The interviewer could then have asked Roubini what was the dividing line between classical and neo-classical economics. If Roubini was honest, he would have had to answer "marginal utility," which changed the nature of economics forever. Marginal utility explains how the consumption of goods and services becomes less satisfying as they are consumed; in doing so, it emphasizes how only the free-market itself can determine the prices of these units. It is, in a sense, an elaboration of Adam Smith's "Invisible Hand" that regulates the marketplace via competition.
These are powerful concepts and yet the central banking ideology of the 21st still maintains that a few individuals can determine how much money an economy needs. It basically denies 300 years of accumulated economic knowledge.
The cognitive dissonance is startling, as is the realization that Roubini is held in such high esteem and has been named a top 100 global thinker. Roubini is supposed to be a hard-nosed proponent of the free-market, sound money and entrepreneurialism. But he is evidently and obviously a statist, a socialist who believes that groups of powerful people can make up prices for the market and then attempt to enforce them successfully. It would seem to be an economically illiterate position.
Not only that but Roubini does not even seem to understand monetary history generally or he would know that gold and silver have been considered money by cultures around the world for thousands of years. He would know that private market money – gold and silver – with or without free-banking has provided the backbone of many successful economies. He would know that these days gold can be digitalized endlessly and that supply is not even an issue when it comes to using gold to drive a free-market economy these days.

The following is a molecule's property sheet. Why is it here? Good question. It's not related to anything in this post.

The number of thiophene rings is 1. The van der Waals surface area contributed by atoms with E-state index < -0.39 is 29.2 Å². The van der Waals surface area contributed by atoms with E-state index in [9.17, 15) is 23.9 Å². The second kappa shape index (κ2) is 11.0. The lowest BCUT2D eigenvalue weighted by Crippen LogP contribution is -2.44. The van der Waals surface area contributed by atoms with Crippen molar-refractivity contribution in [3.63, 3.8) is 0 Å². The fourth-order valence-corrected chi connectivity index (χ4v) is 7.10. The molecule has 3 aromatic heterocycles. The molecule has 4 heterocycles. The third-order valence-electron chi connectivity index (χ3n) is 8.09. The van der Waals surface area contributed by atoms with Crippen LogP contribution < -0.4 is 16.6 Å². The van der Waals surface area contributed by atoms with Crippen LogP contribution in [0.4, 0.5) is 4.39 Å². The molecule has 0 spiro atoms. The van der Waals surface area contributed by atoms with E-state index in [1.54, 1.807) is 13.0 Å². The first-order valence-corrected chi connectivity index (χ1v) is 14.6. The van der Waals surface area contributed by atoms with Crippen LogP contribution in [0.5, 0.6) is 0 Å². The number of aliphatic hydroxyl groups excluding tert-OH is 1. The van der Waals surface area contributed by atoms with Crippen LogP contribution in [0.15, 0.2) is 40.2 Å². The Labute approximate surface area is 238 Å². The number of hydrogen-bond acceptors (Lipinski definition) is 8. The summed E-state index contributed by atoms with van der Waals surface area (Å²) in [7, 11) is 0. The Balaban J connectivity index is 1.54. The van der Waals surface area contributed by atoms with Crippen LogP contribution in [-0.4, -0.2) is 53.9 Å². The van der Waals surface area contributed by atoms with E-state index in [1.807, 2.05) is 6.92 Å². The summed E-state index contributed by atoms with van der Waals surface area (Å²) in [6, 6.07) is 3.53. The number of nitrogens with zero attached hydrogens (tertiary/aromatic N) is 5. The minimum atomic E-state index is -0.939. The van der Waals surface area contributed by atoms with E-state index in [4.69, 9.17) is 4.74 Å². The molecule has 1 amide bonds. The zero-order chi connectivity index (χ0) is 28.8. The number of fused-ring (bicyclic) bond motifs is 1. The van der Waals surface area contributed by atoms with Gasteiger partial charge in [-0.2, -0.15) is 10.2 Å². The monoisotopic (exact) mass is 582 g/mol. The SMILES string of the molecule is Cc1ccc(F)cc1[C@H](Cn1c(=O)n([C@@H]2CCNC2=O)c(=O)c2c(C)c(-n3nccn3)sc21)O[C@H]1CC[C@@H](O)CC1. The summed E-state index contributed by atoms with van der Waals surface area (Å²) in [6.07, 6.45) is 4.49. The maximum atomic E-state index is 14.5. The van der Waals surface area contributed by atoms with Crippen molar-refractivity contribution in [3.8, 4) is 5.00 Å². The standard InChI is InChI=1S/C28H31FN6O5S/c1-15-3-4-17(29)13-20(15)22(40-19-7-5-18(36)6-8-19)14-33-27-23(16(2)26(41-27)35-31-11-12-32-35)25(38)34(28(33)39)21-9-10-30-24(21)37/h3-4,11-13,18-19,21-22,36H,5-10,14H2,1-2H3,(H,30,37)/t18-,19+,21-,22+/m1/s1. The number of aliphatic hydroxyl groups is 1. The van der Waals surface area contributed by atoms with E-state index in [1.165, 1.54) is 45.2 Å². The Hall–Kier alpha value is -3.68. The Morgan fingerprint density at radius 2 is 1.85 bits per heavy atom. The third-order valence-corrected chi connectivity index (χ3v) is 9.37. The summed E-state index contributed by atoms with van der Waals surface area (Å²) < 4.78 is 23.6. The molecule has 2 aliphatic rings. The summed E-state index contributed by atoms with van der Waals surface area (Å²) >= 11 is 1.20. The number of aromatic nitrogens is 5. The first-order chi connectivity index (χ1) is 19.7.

Perhaps we are being too hard on Roubini, and if so we apologize. The interviewer did a good job in many ways and a successful interview involves both parties. Roubini doesn't seem to have offered much that is not standard fare, so we are only reacting to what was said (or reported) in this interview. Roubini may well know all about monetary history (being a top-100 world thinker), but if he does, we wish he would have revealed it. As it is, we are left to wonder if he is avoiding mentioning what he knows, or if he doesn't know it.
As we mentioned above, the interviewer did write the following encouraging words at the end of the article: "Roubini's views challenge the Austrian economists where they live: at the intersection of monetary policy and the business cycle ... We eagerly await the response. Over to you Ron Paul and the Mises Institute!"
Conclusion: It would seem to us that the interviewer is aware that there is an alternative view and is eager to solicit it. It is very possible that it is becoming more fashionable for "mainstream" financial journos to acknowledge Austrian economics as a sign of a certain level of sophistication in their craft. We have noticed this elsewhere, mainly in the friendly reception that hard-money proponent Congressman Ron Paul often receives in mainstream financial interviews. Honest money seems to be coming back into vogue after a 100-year hiatus. We dearly hope this is a developing trend.